Most statistics on infertility focus on cisgender, heterosexual couples. According to the NIH (National Institute of Health in the US), “infertility is defined clinically in women and men who cannot achieve pregnancy after one year of having intercourse without using birth control, and in women who have two or more failed pregnancies.”
While more research needs to be done to include couples who are not cisgender and/or heterosexual and their struggles with infertility, the statistics we have on cishet couples highlight some of the experiences of male infertility on a clinical level.
- Approximately 7% of men are affected by infertility
- Among cishet couples struggling to conceive: 30% of the time it’s related to male-factor infertility, 30% of the time it’s related to female-factor infertility, 30% of the time it’s a combination of subfertility in both partners and approximately 10% of infertility cases are unexplained
- 10-15% of infertile men have a complete lack of sperm
- Approximately half of male infertility cases have no known cause
- Sperm count has declined by over 50% in the last 40 years
According to the Mayo Clinic, known causes of male infertility include the following:
- Abnormal sperm production or function: This can be influenced by several things, like genetic defects, health problems, infections, undescended testicles, or enlarged veins
- Problems with the delivery of sperm: Due to sexual problems (like premature ejaculation), genetic diseases (like cystic fibrosis), or structural problems (like a blockage in the testicles)
- Overexposure to certain environmental factors: This can include chemicals, cigarette smoking, alcohol and drugs, medications, high blood pressure, depression, and exposure to heat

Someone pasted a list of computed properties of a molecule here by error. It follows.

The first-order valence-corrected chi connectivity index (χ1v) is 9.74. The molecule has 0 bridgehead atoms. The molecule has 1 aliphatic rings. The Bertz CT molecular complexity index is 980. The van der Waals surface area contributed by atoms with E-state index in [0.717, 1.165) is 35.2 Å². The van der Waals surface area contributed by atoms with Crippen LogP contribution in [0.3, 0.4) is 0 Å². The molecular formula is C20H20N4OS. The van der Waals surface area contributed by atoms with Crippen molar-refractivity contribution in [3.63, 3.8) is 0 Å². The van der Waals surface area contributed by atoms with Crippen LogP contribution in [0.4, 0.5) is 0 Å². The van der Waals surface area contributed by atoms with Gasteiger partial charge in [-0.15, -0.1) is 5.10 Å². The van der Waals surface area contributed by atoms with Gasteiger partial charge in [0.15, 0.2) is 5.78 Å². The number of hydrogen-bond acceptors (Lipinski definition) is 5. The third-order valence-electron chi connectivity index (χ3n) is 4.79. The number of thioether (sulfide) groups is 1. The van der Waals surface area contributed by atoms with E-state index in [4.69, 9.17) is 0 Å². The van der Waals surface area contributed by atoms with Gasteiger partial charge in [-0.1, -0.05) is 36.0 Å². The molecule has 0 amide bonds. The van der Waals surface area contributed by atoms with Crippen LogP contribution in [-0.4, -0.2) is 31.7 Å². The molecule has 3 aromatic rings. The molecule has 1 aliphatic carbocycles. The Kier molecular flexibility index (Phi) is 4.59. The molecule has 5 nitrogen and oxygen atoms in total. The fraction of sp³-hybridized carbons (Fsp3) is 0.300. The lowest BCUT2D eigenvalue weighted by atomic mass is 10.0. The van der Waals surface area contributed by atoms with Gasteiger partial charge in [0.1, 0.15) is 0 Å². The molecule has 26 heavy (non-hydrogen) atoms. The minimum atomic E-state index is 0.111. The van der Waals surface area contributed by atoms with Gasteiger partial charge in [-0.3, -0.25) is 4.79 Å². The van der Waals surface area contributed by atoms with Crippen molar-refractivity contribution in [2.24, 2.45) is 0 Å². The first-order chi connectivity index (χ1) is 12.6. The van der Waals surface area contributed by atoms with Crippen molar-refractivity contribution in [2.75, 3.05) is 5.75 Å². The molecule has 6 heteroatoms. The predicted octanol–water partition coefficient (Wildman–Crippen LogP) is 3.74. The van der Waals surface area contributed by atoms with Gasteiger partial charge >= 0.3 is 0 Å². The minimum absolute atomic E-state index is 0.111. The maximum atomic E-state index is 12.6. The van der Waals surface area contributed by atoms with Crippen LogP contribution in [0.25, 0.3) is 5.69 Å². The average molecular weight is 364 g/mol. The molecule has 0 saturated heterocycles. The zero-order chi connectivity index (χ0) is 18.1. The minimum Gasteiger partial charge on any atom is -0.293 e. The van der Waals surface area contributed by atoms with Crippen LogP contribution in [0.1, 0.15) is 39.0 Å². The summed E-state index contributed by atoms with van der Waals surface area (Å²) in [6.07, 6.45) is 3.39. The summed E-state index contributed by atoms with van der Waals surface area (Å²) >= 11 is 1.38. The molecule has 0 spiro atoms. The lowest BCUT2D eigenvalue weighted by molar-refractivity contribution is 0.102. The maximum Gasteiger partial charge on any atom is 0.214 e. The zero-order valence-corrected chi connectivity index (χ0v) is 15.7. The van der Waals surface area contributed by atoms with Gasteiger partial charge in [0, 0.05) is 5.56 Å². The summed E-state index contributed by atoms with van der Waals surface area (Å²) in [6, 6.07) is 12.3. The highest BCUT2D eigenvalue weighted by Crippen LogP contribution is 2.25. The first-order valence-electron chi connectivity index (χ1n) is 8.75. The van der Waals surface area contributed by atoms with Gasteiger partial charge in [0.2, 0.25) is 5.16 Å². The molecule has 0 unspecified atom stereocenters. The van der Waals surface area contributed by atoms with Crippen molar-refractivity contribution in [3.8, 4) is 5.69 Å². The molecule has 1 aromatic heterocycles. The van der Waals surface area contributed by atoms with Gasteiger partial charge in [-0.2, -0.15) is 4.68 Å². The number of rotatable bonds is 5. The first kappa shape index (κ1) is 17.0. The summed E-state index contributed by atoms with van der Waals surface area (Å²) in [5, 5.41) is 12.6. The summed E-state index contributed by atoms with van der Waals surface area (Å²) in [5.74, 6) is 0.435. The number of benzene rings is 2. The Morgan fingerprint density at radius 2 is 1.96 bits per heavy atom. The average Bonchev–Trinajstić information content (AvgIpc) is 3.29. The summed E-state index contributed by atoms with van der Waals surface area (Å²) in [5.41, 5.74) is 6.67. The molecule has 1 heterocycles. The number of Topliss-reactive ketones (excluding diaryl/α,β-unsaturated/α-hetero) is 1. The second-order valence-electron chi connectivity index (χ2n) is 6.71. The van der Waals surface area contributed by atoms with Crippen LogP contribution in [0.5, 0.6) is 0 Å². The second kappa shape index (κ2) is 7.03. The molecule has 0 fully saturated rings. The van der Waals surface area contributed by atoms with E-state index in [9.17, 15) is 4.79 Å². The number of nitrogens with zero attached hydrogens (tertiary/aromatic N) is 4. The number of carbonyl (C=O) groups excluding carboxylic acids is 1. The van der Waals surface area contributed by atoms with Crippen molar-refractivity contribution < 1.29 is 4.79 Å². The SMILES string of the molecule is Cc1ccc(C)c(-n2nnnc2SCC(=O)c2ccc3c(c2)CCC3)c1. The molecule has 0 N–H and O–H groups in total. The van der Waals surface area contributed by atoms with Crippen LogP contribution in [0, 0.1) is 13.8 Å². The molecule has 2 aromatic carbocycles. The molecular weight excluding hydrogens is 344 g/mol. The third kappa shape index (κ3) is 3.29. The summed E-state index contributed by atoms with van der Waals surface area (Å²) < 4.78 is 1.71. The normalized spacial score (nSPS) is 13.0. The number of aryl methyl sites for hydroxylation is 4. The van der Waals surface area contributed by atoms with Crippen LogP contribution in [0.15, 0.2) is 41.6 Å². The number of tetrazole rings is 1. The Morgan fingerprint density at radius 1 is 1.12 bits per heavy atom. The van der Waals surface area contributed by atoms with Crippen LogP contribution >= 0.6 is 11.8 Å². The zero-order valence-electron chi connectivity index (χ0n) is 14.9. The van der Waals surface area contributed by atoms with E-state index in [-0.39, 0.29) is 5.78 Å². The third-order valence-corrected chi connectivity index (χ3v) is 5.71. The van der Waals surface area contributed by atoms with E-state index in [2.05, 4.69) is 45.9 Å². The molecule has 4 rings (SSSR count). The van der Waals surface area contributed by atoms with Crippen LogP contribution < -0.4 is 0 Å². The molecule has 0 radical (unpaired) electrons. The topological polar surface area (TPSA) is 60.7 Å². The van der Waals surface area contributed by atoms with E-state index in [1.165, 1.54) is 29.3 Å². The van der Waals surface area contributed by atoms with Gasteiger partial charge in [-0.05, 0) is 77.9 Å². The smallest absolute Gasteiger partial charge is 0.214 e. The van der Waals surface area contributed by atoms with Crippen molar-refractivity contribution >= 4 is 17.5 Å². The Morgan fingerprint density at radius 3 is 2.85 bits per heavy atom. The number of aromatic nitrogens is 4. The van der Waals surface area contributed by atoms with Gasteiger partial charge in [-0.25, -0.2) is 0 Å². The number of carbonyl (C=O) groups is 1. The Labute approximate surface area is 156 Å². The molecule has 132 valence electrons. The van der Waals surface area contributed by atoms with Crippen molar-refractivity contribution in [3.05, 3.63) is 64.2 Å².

- Damage related to cancer or treatment: Like radiation or chemotherapy
The Mental Health Aspect
No matter the reason or severity of one’s experience with male infertility, the issue is real, painful, and human, and those going through it deserve good care and a chance to discuss it openly, without fear of judgment.
Sadly, that is not the typical experience.
In an article for The Guardian, Andrew Anthony talks to men and experts about the stigma attached to male infertility and the decline in fertility in recent history. “It’s like a judgment of your masculinity,” says one man, whose “failure” to have a child left him depressed. Another interviewee said he learned he had no sperm during a five-minute conversation with his GP, who didn’t offer any type of further care or discussion.
Despite infertility being common, men still face cultural stigma. In an interview for his practice (CARE Fertility), Dr. Kevin Doody says our society tends to associate a man’s fertility with his virility, despite this not being based in reality.
An NCBI study found that “men with male factor infertility experienced more ‘negative emotional responses’, including a sense of loss, stigma, and reduced self-esteem.”
This is tied to anthropological theories of masculinity and reproduction, and while these stereotyped ideas are deep-rooted, they need to be addressed and more attention needs to be paid to how male infertility impacts men, who are often taught to deny their vulnerability and need for emotional assistance.
According to the Mayo Clinic, diagnosing male infertility problems typically involves a physical examination, going through your medical history with a doctor, and having a semen analysis. Further tests may be recommended to identify the cause of infertility. These can include a scrotal ultrasound, a transrectal ultrasound, hormone testing, post-ejaculation urinalysis, genetic testing, testicular biopsy, and specialized sperm function test.
Although the cause of male infertility is often unknown, doctors may still advise seeking treatment, which can include surgery, treating infection, treating sexual intercourse problems with medication and/or counseling, hormone treatments, and assisted reproductive technology.
Infertility can be emotionally exhausting, frustrating, and devastating for couples and individuals. Male infertility has its own unique stigmas and struggles attached. When one longs to conceive a child and that doesn’t happen, there are things to be done, but unfortunately some men are still unable to father a child biologically even after treatment. Whether they look for a different route to becoming a parent, or take another path, it’s important they have the information and emotional support from peers and medical professionals to make the decision that is right for them, free of shame.